Sunday, February 8, 2009


Every so often I read an outwardly dense, technical, and mind-numbing tome that at first glance should remain on the shelf as a reference book for experts, but from the first page it holds me "with its glittering eye", and I remain as still as the wedding guest, lost in the beauty of the world it has awakened for me.

The first XXII pages of Hulten's "The Flora of Alaska" opened the trans-continental new world of Beringia, telling the story of how once the great Steppe country stretched from England across Siberia, over Beringia, down Canada and through Kansas. That explained how all the plants over several continents could be similar and how tiny refugia along the Yukon River could sprout sagebrush and flowers from my childhood in the Rockies. Soon, I was host to Russian and Alakan botanists who systematically scoured Yukon-Charley, Denali, and Bering Land Bridge National Parks in Alaska. I spent the next 25 years working on projects for the Beringia International Heritage Park, still a work in progress.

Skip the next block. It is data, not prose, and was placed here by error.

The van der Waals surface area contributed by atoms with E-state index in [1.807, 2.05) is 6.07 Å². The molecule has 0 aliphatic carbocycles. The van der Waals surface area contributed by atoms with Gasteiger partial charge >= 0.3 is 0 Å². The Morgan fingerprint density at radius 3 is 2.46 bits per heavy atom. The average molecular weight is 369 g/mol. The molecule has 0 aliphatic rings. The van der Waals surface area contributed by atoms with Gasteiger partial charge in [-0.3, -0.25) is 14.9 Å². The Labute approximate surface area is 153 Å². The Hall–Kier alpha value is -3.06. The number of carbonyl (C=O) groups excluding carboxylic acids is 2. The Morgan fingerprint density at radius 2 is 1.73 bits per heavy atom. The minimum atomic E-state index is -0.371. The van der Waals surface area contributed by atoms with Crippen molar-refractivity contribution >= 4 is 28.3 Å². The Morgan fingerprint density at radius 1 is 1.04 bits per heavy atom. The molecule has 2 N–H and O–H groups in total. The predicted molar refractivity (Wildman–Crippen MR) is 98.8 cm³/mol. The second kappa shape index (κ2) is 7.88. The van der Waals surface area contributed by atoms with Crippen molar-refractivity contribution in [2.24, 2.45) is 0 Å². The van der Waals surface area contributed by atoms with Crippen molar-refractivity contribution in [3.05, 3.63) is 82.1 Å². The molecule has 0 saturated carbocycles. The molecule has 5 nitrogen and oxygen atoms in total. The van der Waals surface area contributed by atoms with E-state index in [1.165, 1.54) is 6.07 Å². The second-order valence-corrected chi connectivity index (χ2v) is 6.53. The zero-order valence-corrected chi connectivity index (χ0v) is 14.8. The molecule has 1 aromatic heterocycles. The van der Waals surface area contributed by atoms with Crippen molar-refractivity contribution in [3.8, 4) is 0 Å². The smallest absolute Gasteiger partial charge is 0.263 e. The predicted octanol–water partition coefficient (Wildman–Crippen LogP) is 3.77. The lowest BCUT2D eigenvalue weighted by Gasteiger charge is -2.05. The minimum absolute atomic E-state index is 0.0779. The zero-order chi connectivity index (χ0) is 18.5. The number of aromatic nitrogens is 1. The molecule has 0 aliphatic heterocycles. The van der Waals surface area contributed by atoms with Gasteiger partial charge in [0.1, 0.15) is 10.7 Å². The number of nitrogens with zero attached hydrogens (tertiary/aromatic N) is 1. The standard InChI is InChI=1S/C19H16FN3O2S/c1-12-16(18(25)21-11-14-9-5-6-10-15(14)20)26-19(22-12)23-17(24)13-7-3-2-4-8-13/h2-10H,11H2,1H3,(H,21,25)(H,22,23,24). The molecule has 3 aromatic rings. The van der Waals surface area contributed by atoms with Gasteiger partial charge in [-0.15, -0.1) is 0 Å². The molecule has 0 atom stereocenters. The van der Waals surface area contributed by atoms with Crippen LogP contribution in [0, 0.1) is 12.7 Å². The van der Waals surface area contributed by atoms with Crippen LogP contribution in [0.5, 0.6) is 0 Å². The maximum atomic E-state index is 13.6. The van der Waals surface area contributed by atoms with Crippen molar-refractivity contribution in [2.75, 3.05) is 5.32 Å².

In the early 90's Holldobler and Wilson published "The Ants". The first three pages, "The Importance of Ants", mesmerized me; I couldn't put it down as I began to realize the complexity, extent, and importance of the ant world, a place I had probed as a child, but had mostly forgotten as an adult. Thankfully, Holldobler and Wilson had remained childlike in their enthusiasm for a life of work in the field. The detail of the drawings of each ant drew me into the ant hills as though I had shrunk to their size, (or vice versa!)

So when I saw the announcement of "Superorganism: The Beauty, Elegance, and Strangeness of Insect Societies," by Holldobler and Wilson, again I rushed to buy the book, knowing in advance that I was going to be drawn into an undiscovered realm. It continues the research of the past 20 years on the Ants and is written more for the lay audience and filled with more of the facts that a reader like myself craves: a wider world of the social insects, including the bees, termites, and wasps. Rather than an anatomy lesson, it is the story of the social insects, their impact, relevance, and behavior. I was sucked into their world and am the richer for it.

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